Recreational Marijuana Proposal Sparks Discussion in Harbor Springs City Council

January 17th, 2024 Legislation & Policy Updates
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In a recent city council meeting in Harbor Springs, Michigan, a significant topic of discussion emerged regarding the potential introduction of a recreational marijuana dispensary in the city. City Manager Victor Sinadinoski briefed the council on a letter from Ypsilanti attorney Anderson Grandstaff, who is advocating on behalf of an unnamed client for a citizen's ballot initiative to allow a recreational marijuana outlet in Harbor Springs.

The attorney's approach involves a proposed ordinance that would permit a single marijuana retail establishment within the city, subject to annual license renewal. This initiative would involve a detailed application process, including a scoring system for selecting a licensee, an application fee cap of $4,900, a required distance of at least 1,000 feet from schools, and the consideration of a community benefits program to support individuals adversely affected by past marijuana laws.

Currently, Harbor Springs City Code explicitly prohibits the operation of any marijuana establishments within its limits. To place this ordinance on the ballot, proponents would need to gather signatures from 25% of the city's eligible voters.

During the public comment section of the meeting, several residents, including Allison Larson, expressed opposition to the idea. Larson emphasized the availability of marijuana in nearby Petoskey and expressed concerns about the potential negative impact on Harbor Springs' community quality. She also noted that similar efforts by Grandstaff had been initiated in other Michigan towns like Coldwater and Howell.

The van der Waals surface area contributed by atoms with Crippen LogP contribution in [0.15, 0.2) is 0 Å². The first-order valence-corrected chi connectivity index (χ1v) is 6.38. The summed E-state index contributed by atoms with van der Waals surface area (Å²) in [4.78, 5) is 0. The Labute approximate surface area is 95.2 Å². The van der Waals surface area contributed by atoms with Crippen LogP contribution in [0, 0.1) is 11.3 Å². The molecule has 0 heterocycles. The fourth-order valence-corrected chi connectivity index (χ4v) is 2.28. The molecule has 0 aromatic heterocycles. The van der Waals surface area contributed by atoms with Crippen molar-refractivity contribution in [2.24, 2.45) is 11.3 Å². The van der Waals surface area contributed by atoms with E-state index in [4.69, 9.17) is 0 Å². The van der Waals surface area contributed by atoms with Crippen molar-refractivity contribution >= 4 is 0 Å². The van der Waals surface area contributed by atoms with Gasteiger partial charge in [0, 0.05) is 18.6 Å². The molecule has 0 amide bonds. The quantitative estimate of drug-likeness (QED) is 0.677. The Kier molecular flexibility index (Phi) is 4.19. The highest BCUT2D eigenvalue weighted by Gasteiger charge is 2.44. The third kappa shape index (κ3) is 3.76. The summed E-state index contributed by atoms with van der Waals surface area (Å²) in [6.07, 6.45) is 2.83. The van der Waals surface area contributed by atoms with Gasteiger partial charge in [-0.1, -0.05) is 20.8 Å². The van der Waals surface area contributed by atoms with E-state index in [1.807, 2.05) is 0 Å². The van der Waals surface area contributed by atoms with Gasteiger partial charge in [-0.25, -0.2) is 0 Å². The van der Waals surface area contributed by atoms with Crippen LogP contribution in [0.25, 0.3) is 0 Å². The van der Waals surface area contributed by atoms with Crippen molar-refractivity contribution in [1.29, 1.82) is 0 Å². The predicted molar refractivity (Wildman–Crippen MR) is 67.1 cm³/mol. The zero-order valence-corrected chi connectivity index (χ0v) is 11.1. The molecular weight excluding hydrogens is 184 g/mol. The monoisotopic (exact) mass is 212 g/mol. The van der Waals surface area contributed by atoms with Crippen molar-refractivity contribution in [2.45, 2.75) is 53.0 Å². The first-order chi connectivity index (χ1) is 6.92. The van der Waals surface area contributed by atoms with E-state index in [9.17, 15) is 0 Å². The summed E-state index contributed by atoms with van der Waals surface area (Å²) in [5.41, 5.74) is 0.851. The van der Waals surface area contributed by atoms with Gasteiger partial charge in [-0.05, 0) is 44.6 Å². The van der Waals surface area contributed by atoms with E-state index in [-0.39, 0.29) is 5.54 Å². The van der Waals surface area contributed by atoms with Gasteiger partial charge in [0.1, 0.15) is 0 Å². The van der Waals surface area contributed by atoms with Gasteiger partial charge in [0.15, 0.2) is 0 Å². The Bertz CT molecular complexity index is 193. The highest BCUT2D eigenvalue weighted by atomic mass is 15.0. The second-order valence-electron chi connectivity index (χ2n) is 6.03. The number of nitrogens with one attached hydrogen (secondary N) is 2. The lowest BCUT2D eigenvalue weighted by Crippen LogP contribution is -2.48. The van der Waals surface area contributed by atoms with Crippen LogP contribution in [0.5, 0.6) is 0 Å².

Mayor Matthew Bugera acknowledged that the only immediate advantage of such an ordinance would be financial benefits from the state. Resident Kathy Motschall suggested that if there is genuine interest in pursuing this initiative, the attorney and his client should focus on signature gathering, leaving the city to address the matter if it gains sufficient traction.

Marinda Miller also voiced her opposition, expressing her alarm at the ease of introducing marijuana into the community and raising concerns about issues like fentanyl in the area.

As of now, the Harbor Springs City Council has not moved forward with any decision, maintaining the status quo while the debate on this contentious issue continues among its residents.

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